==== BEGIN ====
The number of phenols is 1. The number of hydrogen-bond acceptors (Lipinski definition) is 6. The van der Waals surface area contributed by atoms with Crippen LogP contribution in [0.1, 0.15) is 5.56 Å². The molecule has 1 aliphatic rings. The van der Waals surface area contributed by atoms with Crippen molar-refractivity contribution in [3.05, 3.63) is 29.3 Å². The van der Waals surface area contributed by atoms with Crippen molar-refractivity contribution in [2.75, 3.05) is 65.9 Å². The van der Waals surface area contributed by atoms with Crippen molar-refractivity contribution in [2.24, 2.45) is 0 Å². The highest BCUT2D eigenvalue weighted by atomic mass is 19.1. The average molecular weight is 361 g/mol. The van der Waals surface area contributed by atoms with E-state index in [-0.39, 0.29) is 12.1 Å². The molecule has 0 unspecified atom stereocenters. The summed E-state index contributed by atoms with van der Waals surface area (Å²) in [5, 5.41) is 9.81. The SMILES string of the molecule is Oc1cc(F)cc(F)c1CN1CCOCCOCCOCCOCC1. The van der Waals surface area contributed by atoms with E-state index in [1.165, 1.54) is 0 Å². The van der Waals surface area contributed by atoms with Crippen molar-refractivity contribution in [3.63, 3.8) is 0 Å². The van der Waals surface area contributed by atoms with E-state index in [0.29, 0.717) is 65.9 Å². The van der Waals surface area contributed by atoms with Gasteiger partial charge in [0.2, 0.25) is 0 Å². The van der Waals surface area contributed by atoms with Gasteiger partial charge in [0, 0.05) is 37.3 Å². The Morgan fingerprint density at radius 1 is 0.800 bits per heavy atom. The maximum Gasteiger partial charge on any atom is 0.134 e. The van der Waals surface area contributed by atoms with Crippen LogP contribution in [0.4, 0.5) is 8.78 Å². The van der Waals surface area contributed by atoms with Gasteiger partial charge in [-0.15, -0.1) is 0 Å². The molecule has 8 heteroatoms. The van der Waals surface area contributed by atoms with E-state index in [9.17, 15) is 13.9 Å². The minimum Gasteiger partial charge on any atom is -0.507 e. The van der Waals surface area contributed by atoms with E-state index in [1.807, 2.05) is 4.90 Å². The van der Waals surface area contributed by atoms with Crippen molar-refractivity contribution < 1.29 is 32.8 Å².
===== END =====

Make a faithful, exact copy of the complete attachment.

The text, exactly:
The number of phenols is 1. The number of hydrogen-bond acceptors (Lipinski definition) is 6. The van der Waals surface area contributed by atoms with Crippen LogP contribution in [0.1, 0.15) is 5.56 Å². The molecule has 1 aliphatic rings. The van der Waals surface area contributed by atoms with Crippen molar-refractivity contribution in [3.05, 3.63) is 29.3 Å². The van der Waals surface area contributed by atoms with Crippen molar-refractivity contribution in [2.75, 3.05) is 65.9 Å². The van der Waals surface area contributed by atoms with Crippen molar-refractivity contribution in [2.24, 2.45) is 0 Å². The highest BCUT2D eigenvalue weighted by atomic mass is 19.1. The average molecular weight is 361 g/mol. The van der Waals surface area contributed by atoms with E-state index in [-0.39, 0.29) is 12.1 Å². The molecule has 0 unspecified atom stereocenters. The summed E-state index contributed by atoms with van der Waals surface area (Å²) in [5, 5.41) is 9.81. The SMILES string of the molecule is Oc1cc(F)cc(F)c1CN1CCOCCOCCOCCOCC1. The van der Waals surface area contributed by atoms with E-state index in [1.165, 1.54) is 0 Å². The van der Waals surface area contributed by atoms with Crippen molar-refractivity contribution in [3.63, 3.8) is 0 Å². The van der Waals surface area contributed by atoms with E-state index in [0.29, 0.717) is 65.9 Å². The van der Waals surface area contributed by atoms with Gasteiger partial charge in [0.2, 0.25) is 0 Å². The van der Waals surface area contributed by atoms with Gasteiger partial charge in [0, 0.05) is 37.3 Å². The Morgan fingerprint density at radius 1 is 0.800 bits per heavy atom. The maximum Gasteiger partial charge on any atom is 0.134 e. The van der Waals surface area contributed by atoms with Crippen LogP contribution in [0.4, 0.5) is 8.78 Å². The van der Waals surface area contributed by atoms with Gasteiger partial charge in [-0.15, -0.1) is 0 Å². The molecule has 8 heteroatoms. The van der Waals surface area contributed by atoms with E-state index in [9.17, 15) is 13.9 Å². The minimum Gasteiger partial charge on any atom is -0.507 e. The van der Waals surface area contributed by atoms with E-state index in [1.807, 2.05) is 4.90 Å². The van der Waals surface area contributed by atoms with Crippen molar-refractivity contribution < 1.29 is 32.8 Å².